I would love to hear more thoughts on this topic! For me, the realism breaks down with the games themselves. They're supposed to be the "bread and circuses" of the Roman Empire, but those things were not built on Roman citizens being randomly drafted into violent competitions. The Romans ruled long partly because they were able to quickly make people able to see the *benefits* of joining the Empire. New conquests might be sold as slaves or become gladiators, but if that had happened to citizens, people would have revolted. Being a gladiator (which I guess is the closest analogue) was also something that was not usually fatal and could lead to upward social mobility. To me it's not clear why we only see revolts starting to break out at the 74th Hunger Games when I think they would have been occurring from the very start.
posted by chaiminda at 10:14 AM on October 31, 2014


To me it's not clear why we only see revolts starting to break out at the 74th Hunger Games when I think they would have been occurring from the very start.

It's been awhile since I read the books, but I thought it was implied that in the early years, revolts were so brutally put down that the Districts just stopped trying. District 13 getting seemingly wiped off the map probably helped enforce the fear. Also, given that the books are from such a close Katniss POV and she's so relentlessly focused on survival over politics, it seems entirely likely to me that there constantly little pockets of rebellion that are swiftly quashed and they just don't make it on screen or on page.

Also, that reminds me! One of my favorite things about the series, and a thing I thought the movie did a good job of showing, was that the catalyst for rebellion was not the Katniss/Peeta love story or their defiance of the Capitol. It was Rue's death, and more specifically, Katniss showing such obvious grief over her death. Because this, I think, is the thing Katniss does that sparks the rebellion more than anything else, more than volunteering for her sister, more than playing into the Katniss/Peeta love story. Because Katniss had no self-interested or obvious reason to mourn Rue. They weren't from the same district, they didn't really know each other, and Rue was marked as likely to die from the start given that she was one of the youngest tributes.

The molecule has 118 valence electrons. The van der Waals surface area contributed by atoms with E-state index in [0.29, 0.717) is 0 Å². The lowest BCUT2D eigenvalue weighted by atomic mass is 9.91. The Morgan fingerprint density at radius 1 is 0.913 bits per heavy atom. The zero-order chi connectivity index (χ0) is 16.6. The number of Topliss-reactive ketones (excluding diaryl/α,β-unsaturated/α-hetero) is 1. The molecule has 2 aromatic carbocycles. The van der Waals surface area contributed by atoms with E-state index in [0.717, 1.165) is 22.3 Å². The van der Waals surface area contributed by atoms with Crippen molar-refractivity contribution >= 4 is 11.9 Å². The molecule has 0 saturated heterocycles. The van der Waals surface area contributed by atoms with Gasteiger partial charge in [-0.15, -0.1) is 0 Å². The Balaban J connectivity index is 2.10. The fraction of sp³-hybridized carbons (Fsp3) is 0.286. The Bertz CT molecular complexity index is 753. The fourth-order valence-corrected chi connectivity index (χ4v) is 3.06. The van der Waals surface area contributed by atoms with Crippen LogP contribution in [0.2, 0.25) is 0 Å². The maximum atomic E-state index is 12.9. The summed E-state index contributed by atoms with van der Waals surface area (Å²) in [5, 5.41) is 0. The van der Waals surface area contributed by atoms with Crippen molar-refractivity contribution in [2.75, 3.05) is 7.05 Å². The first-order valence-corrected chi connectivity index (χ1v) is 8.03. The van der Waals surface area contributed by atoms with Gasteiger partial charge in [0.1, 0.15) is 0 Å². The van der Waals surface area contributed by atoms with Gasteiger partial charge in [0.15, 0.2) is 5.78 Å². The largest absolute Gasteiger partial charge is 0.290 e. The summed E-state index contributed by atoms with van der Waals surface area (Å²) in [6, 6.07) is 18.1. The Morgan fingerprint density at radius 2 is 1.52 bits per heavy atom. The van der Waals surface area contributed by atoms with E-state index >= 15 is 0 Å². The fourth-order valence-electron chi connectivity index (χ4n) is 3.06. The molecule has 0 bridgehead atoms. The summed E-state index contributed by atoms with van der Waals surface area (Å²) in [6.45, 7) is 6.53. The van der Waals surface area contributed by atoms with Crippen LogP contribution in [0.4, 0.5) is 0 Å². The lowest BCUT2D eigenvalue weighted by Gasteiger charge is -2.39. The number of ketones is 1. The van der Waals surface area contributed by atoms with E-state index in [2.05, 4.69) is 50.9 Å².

But Katniss mourned her, and in so doing, she reminded everyone watching of the brutality and wrongness of the Games. It was like her grief and rage gave others permission to feel their own grief and rage. Rue's death alone wouldn't have spurred the violent uprising from her district, because that's just business as usual for the Games, but Katniss's reaction was something else. Katniss enacted a funeral for Rue (maybe the only one she could or would have? does the Capitol return the bodies to the Tributes' families?). You could take her screaming and weeping to just be her snapping due to the stress of the Games, but laying Rue out with flowers? Singing for her? That might as well be an act of resistance in Panem. So I loved that the movie went immediately from showing Katniss doing her best to honor and mourn Rue, to Rue's district returning Katniss's salute and bursting into violence.

The foundational act of resistance in the Hunger Games series is Katniss mourning Rue, and is what gave the Districts the opening they needed to launch a rebellion, and there's something I find very powerful about that.
posted by yasaman at 11:03 AM on October 31, 2014 [10 favorites]


I wrote about it here. Basically, what we see of the Districts doesn't show nearly enough population to support the lifestyle of the Capitol. A single Escort shows up to 12, which contains enough people that the entire population can fit in the town square, and yet somehow that town produces enough coal (!) to provide the power needs of an obviously power-hungry city? Let alone the other 11 Districts? 12, population-wise, is a tiny little town. Perhaps--perhaps--it's the least populated of all the Districts. But still, we only see one Escort provided to each District, suggesting that every teenager can fit together in a single place. Plus the omnipresent Peacekeepers (nice Orwellian touch, that; or maybe hamhanded), most of whom per the books are drawn from the Districts--more Peacekeepers are shown onscreen than there are possible citizens in 12. Indeed, 12 isn't even so much a District as it is a small mining town--it's the only place the Victors live, for example.

Plus, as I wrote on my blog, consider the size of the Arenas. I actually did the math (yes shut up), and at a conservative estimate, assuming the Arenas are the same size each year, they're the size of Toronto. Imagine, if you will, the engineering required to build a totally controlled--and domed--environment every year for seventy-four years that is the size of a major-ish city. It takes 6-ish years to build the infrastructure for the Olympics and they only happen every four years. Even assuming major advances in technology, there's still got to be some lead time there.